When Aljamain Sterling saw Henry Cejudo announce his retirement after beating Dominick Cruz at UFC 249, he felt a mixture of excitement and a released frustration.
“My first thoughts were, ‘Good riddance. Good for him, but good riddance,’” he said, laughing. “Outside of that, it’s like, yeah, the division can get moving finally. We can get the UFC back to making the best fight the best.”
Sterling has long advocated for the division to move forward when TJ Dillashaw focused on a flyweight title and then Cejudo’s long layoff after capturing the bantamweight belt last June, and for good reason. In Sterling’s most recent bout against Pedro Munhoz, “Funk Master” landed a bantamweight record 174 significant strikes en route to a unanimous decision win. Coincidentally, the bout came on the same night Cejudo’s “Triple C” run started, but it was arguably Sterling’s most impressive performance to date.
Nearly a year has passed since that accomplishment, though, as Sterling decided to take care of a wrist injury he said had plagued him throughout the last four years. Now healed, he is excited as he is at full strength ahead of a critical UFC 250 bout with rising contender Cory Sandhagen.
“I think it’s going to add that wrinkle back to my game of the grappling that people are so used to seeing from me,” Sterling said. “Of course, it’s never fun to be away for that long, but just to get back in the mix, it’s much better in an exciting time like this for the bantamweight division. It’s on fire right now. I would argue it’s the best division hands down, from 1 to 15.”
That depth is part of what makes his opponent’s ascension impressive. Sandhagen is undefeated in five UFC bouts with three finishes, and he is coming off a relatively dominant unanimous decision win against perennial contender Raphael Assuncao.
Sandhagen’s steady rise through the ranks has even impressed Sterling, who feels that the similarly long and rangy Sandhagen has a better CV than rumored title challenger Petr Yan.
“I would argue that Sandhagen’s body of work is better than Petr Yan’s,” Sterling said. “I look at his wins over Assuncao and John Lineker alone, and I think for his short career, on paper, he has a better resume. Petr Yan beat (Urijah) Faber. Yeah, Faber is a mainstay in terms of being the guy from the past. Faber knows himself. He said it himself. The old Faber would’ve been able to take that shot and walk through it and keep coming, but you get a highlight reel win like that, and everyone starts to go crazy, but then the real ones know you beat a guy who just came back out of retirement who is over 40 years old. You don’t get brownie points for that. Obviously, I know Petr Yan is good. He is talented, but he’s human just like everybody else. I’ve seen a lot of holes in his game, and I would’ve loved to be the one to give him his first UFC ‘L.’ Unfortunately, I couldn’t but, like I said, I think Sandhagen has the got the resume.”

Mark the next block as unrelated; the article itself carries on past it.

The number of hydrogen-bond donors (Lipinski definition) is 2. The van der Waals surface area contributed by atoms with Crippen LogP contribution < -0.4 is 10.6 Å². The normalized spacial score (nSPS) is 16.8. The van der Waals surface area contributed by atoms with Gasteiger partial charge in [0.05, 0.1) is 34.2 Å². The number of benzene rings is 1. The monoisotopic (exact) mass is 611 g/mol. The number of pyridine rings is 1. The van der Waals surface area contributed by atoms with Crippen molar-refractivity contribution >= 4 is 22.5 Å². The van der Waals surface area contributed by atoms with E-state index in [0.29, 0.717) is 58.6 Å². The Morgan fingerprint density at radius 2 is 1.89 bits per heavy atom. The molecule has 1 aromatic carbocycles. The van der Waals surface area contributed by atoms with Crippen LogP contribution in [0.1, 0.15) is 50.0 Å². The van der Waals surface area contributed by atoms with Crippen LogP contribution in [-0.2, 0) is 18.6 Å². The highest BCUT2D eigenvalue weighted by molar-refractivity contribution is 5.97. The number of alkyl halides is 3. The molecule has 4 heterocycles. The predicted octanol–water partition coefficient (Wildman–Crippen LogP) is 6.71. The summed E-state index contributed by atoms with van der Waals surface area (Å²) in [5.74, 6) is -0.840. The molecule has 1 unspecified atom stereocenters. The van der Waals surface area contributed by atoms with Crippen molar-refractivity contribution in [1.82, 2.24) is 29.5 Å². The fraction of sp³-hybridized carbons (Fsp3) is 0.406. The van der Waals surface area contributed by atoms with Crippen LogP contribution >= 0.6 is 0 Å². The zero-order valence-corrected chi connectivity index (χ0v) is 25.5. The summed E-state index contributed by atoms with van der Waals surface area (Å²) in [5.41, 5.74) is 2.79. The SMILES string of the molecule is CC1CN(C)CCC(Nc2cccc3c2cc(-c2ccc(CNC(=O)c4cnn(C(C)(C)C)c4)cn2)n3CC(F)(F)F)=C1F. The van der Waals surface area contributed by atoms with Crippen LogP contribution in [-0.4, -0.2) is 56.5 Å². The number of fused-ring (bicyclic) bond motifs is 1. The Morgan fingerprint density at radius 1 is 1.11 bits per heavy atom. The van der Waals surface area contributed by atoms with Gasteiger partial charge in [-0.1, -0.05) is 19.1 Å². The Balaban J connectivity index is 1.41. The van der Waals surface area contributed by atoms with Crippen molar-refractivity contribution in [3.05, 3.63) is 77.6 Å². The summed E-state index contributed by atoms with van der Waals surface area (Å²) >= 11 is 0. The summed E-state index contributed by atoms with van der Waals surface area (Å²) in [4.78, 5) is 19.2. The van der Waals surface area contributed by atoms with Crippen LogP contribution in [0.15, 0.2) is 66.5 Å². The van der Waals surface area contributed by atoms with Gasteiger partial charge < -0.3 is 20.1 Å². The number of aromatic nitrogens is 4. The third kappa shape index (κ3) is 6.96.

Sterling went as far to say he feels this matchup feels like the “real title fight” instead of the rumored matchup between Yan and Jose Aldo for the now-vacant belt. While Sterling feels that is “probably not the right fight,” he isn’t taking his attention off Sandhagen, whatsoever. Although Sterling conceded Sandhagen has the better hands “on paper,” the New Yorker believes he showed his rising confidence when he stood with Jimmie Rivera and outstruck Munhoz.
The bout is physically intriguing, as well. Sterling mentioned his intrigue in fighting someone who is taller than him for the first time in a while, as well as fighting in an empty, quiet environment. Normally one to spar with music, he and his training partners opted to train in silence to get used to hearing his coaches without any auditory impediment. Even though Sterling said he’ll miss hearing the chorus of fans, the crowd-less environment has its benefits.
“It kind of feels more pure,” Sterling said. “It’s almost like, ‘Hey, you meet me here after school. I’ll see you there, and we’re going to throw down.’ It’s kind of like that, especially without the crowd. I think it’s like two men, we’re going to throw down and figure it out, and I think it’s going to be nothing different.”
The winner of this fight could very well stare a title shot in the face next, and it’s hard to remember when the division felt this wide-open. For Sterling, it seems like his skillset and health is coming together and rising to a consistently elite level at the right time, and having the chance to announce himself as the worthy title-challenger is all he wanted.
“It’s an exciting time to be a bantamweight,” Sterling said. “It’s an exciting time to be in this division right now with the belt up for grabs for anybody. Kind of a race to the throne is what I like to describe it as, and right now, I’m in the mix, and I can’t complain about that.”
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